Already at this point, I felt the walls of Hells Canyon closing in. A lone jet boat, the only one I saw all weekend, raced past me down the river. A pair of osprey observed me from a nearby nesting box. Across the river, I saw a lone cabin sheltered among rocks. I wondered how the owner got there.
On the Lewiston side of the river, the nearest outpost of civilization is Hells Gate State Park, four miles from downtown off Snake River Avenue. Many of the jetboat outfitters begin their excursions from the marina here, adjacent to the 960-acre riverside park with its extensive campgrounds.
Park headquarters are at the Lewis and Clark Discovery Center, which has displays on the intrepid explorers and a half-hour film on their impact. Just uphill, the Jack O'Connor Hunting Heritage & Education Center pays homage to O'Connor, a longtime editor of Outdoor Life magazine, who lived in Lewiston for 30 years until his death in 1978. The collection offers four decades of O'Connor's game trophies from Africa and Asia as well as North America.
Downtown, I found exhibits at the Nez Perce County Historical Society Museum to be enlightening. They fill several rooms of the art deco-style Luna House, built in the 1930s on the site of an 1863 hotel. Lewiston was founded as a wild-and-woolly gold-rush tent village known as "Ragtown," I learned; but within two years it was the first capital of the Idaho territory. Although the boom didn't last long, Lewiston persisted as a hub for steamboat and stagecoach traffic, and later for the Union Pacific Railroad.
The downtown historic district has a genteel charm highlighted by numerous brick buildings and public art installations. But the most intriguing sculpture is not yet on official display. Sculptor Christopher Fennell may soon complete "Canoe Wave," his welded tribute to Lewis and Clark, now resting behind a warehouse, beside railroad tracks near the Snake River confluence.
You can see both rivers from the 10-square-block campus of Lewis-Clark State College, on the hill above downtown. About 3,500 students attend classes at this school, well-known to baseball fans as the home of the annual NAIA World Series.
Every year on Memorial Day weekend, 10 small-college teams from all over the United States compete in a double-elimination tournament. L-C State is a perennial contender and a frequent winner. The school has produced 15 major-league baseball players, including current Seattle Mariners shortstop Brendan Ryan.
During my visit, Lewiston's annual Dogwood Festival was under way and the college was hosting the "Art Under the Elms" crafts show on a campus quad. Ironically, there were no flowering dogwoods here. But the surrounding residential neighborhood had many trees blooming in beautiful pinks and whites.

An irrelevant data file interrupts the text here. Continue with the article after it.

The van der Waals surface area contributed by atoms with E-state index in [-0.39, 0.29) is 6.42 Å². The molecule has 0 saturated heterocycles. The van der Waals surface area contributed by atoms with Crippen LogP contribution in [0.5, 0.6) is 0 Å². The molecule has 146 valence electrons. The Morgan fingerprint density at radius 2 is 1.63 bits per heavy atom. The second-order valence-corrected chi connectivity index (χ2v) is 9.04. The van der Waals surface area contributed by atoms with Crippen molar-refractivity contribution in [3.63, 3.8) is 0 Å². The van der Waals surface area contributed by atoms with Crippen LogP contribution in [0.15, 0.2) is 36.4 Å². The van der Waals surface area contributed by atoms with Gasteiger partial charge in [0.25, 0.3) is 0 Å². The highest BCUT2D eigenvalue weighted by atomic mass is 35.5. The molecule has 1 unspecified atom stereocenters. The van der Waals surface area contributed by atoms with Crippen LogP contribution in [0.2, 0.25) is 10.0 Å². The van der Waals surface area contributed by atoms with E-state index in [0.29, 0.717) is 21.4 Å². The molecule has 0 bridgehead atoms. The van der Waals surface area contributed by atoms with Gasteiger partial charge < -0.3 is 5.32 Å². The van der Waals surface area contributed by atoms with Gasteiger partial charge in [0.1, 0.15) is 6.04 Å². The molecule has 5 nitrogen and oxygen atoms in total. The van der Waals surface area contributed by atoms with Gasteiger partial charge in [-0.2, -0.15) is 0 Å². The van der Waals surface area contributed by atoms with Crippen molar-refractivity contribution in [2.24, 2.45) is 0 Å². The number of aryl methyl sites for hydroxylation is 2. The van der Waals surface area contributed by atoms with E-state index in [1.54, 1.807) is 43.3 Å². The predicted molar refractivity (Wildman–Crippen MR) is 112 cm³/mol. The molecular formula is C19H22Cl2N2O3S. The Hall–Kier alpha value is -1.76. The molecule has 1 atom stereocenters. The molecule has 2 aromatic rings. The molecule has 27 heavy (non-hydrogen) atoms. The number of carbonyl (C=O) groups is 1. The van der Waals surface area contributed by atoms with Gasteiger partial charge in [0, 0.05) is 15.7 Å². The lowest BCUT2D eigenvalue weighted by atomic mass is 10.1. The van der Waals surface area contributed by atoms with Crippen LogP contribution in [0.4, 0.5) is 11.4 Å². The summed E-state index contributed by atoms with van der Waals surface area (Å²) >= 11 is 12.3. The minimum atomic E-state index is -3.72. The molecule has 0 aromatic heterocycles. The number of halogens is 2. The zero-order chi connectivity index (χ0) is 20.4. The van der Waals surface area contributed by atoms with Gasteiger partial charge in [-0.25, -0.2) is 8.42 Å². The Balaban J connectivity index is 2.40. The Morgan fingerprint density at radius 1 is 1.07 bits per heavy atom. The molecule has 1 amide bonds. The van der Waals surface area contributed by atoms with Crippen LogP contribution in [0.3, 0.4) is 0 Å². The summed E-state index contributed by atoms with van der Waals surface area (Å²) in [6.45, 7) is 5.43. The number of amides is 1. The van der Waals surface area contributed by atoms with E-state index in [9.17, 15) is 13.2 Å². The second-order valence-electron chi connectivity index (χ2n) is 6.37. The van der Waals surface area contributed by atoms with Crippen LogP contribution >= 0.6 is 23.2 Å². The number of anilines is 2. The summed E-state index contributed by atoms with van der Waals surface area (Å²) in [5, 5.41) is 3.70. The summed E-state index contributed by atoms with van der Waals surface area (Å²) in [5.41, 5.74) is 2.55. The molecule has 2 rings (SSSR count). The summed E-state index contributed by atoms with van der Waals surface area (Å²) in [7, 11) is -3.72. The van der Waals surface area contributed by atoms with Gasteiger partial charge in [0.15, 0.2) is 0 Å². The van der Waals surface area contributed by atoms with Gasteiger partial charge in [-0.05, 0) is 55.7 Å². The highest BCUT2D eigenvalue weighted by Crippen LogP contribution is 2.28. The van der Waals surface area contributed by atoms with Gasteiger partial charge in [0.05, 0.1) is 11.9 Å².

Each town has an outstanding hotel in close proximity to a craft brewer, something near and dear to the hearts of Central Oregonians. In Lewiston, the spacious and pet-friendly Red Lion incorporates MJ Barleyhopper's, which not only brews its own but carries 65 other beers on tap. In Clarkston's port area, the Quality Inn & Suites is a short walk from the Riverport Brewing Co., which offers great beers but nothing more than popcorn to eat. Fortunately, local favorite Fazzari's Pizza delivers.
A fledgling wine industry is emerging in the Lewiston area. Next door to Riverport Brewing, Basalt Cellars is winning scores of fans for its merlots and other red varietals. And in north Lewiston, Coco and Karl Umiker, a microbiologist and a chemist, have put Clearwater Canyon Cellars on the map with its red and white blends.
Easily my favorite restaurant in the area is the Sycamore Street Grill in Clarkston. My roasted duck entree with fresh asparagus and risotto, complemented by a bottle of Trutino cabernet-syrah blend from Walla Walla's Dunham Cellars, was the best meal I had in the twin cities. But I won't forget Effie's Tavern, whose hamburgers are so large they'll offer to cut them into quarters. Seriously.
Before leaving Lewiston, I drove once more to the summit of Lewiston Hill. U.S. Highway 95, the main route toward the university towns of Pullman, Wash., and Moscow, Idaho, makes easy work of the ascent -- but it's nowhere near as fun as the original road.
When the Spiral Highway was built in 1917, it was considered a marvel of modern engineering. A nearly continuous 4 percent grade falls 2,000 feet in a series of 64 curves over 9-1/2 road miles. And the view is unremittingly marvelous almost all the way to the bottom of the hill.
I only wish it could have carried me a little further into Hells Canyon.
learn more on topics covered in the film
see the video
read the script
learn the songs